"If the effect is truly causal, the importance is much greater than commonly recognized. Overtime-induced work stress might contribute to a substantial proportion of cardiovascular disease," he said.

01 May 2010

What does your sleep position reveal about your personality?

These days, the way that I sleep simply says, "I am happy to be single and spending five to seven hours sprawled out in the center of my bed alone."

At other points, my tightly squeezed eyes and curled-up body would have screamed, "I know the baby will wake up/someone will start snoring/the alarm will begin blaring as soon as I finally, finally, finally get to sleep."

Years and years ago, the corpse-looking college student still in her clothes would have mumbled something like, "Finals. Boys. Beer."

Our lives, the amount of sleep we get, and how well we actually rest during those nighttime hours may change drastically over time. However, one sleep researcher says that our body position in bed could say something about who we are, not just what else is happening in our lives.

Professor Chris Idzikowski, director of the Sleep Assessment and Advisory Service, says that a study of 1,000 Brits revealed that the six most common sleeping positions are indicative of personality types.

If this sounds ridiculous (and honestly, I'd love to see information on this study and the analysis fleshed out further than any of the reports I could find), consider that Idzikowski says it comes down to body language.
"We are all aware of our body language when we are awake but this is the first time we have been able to see what our subconscious posture says about us," Idzikowski said. "What's interesting is that the profile behind the posture is often very different from what we would expect."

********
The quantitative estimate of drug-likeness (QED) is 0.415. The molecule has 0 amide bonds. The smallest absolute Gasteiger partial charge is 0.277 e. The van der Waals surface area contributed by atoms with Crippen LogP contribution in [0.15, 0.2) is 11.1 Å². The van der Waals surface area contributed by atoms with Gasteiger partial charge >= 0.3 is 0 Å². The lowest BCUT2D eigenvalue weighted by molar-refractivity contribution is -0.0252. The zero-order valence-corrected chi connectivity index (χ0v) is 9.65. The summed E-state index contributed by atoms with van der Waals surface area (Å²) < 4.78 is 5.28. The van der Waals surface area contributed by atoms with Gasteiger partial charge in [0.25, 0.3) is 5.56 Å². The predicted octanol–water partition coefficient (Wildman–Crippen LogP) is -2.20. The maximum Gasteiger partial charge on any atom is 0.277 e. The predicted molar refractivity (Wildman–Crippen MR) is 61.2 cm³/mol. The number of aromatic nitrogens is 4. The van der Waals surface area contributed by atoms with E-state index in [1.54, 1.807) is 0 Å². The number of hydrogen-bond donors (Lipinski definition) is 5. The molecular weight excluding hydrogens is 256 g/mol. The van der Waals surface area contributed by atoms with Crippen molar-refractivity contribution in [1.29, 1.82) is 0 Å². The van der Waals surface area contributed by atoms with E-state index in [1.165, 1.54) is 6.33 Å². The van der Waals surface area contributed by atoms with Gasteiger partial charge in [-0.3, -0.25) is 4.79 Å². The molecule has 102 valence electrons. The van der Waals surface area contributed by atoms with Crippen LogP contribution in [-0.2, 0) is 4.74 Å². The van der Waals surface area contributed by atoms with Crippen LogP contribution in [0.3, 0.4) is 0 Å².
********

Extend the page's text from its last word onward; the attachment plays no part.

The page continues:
The research also links certain sleeping positions with health risks. Some aid digestion while others spur on snoring and restlessness.
Here are the six common sleeping positions and correlated personality traits and health implications, according to this study.

[graphic via BBC.com]
  • Fetus position - A whopping 41% of participants sleep in this curled-up manner. Women are twice as likely to rest like this and it is listed as the most common position. These sleepers are said to have a tough exterior but are still sensitive and may appear to be shy but warm up quickly.
  • Log position - If you sleep on your side with both arms down, you are a social, easy-going person who is trusting, sometimes to the point of being gullible. The study showed 15% of people sleep like a log.
  • Yearner position - A close third is the side-lying position with both arms out in front of the body, with 13% of partipants sleeping like this. Yearners are noted to be open-minded and still cynical, suspicious, and stubborn about sticking to decisions once they are made.
  • Soldier position - These sleepers lie on their backs with arms down and kept close to the body. This 8% study is said to be reserved, quiet, without fuss, and hold themselves and others to a high standard. Soldier sleepers have a higher likelihood for snoring due to the flat-back position, which may not cause them to wake up often but may result in a less restful night's sleep.
  • Freefall position - Those people who lie on their bellies with arms under or wrapped around a pillow with head turned to the side, make up 7% of the population studied. Freefallers are brash, outgoing, and are very uncomfortable with criticism. 
  • Starfish position - Sleepers who lie on their backs with arms up near their head or the pillow account for 5% of participants. These people are good listeners, helpful, and are uncomfortable being the center of attention. People who sleep in starfish position are more likely to snore and to suffer from a poor night's sleep more often.
If you think you are one of those people who move through all of these positions, that's not likely to really be the case. Idzikowski said the research reveals most people stay in the same position all night and only 5% lay differently night by night. Also interesting is that the study showed only one in ten people cover their bodies entirely with a blanket, with most people exposing an arm, leg, or both feet.

Rujukanhttp://shine.yahoo.com/channel/health/what-does-your-sleep-position-reveal-about-your-personality-1338293/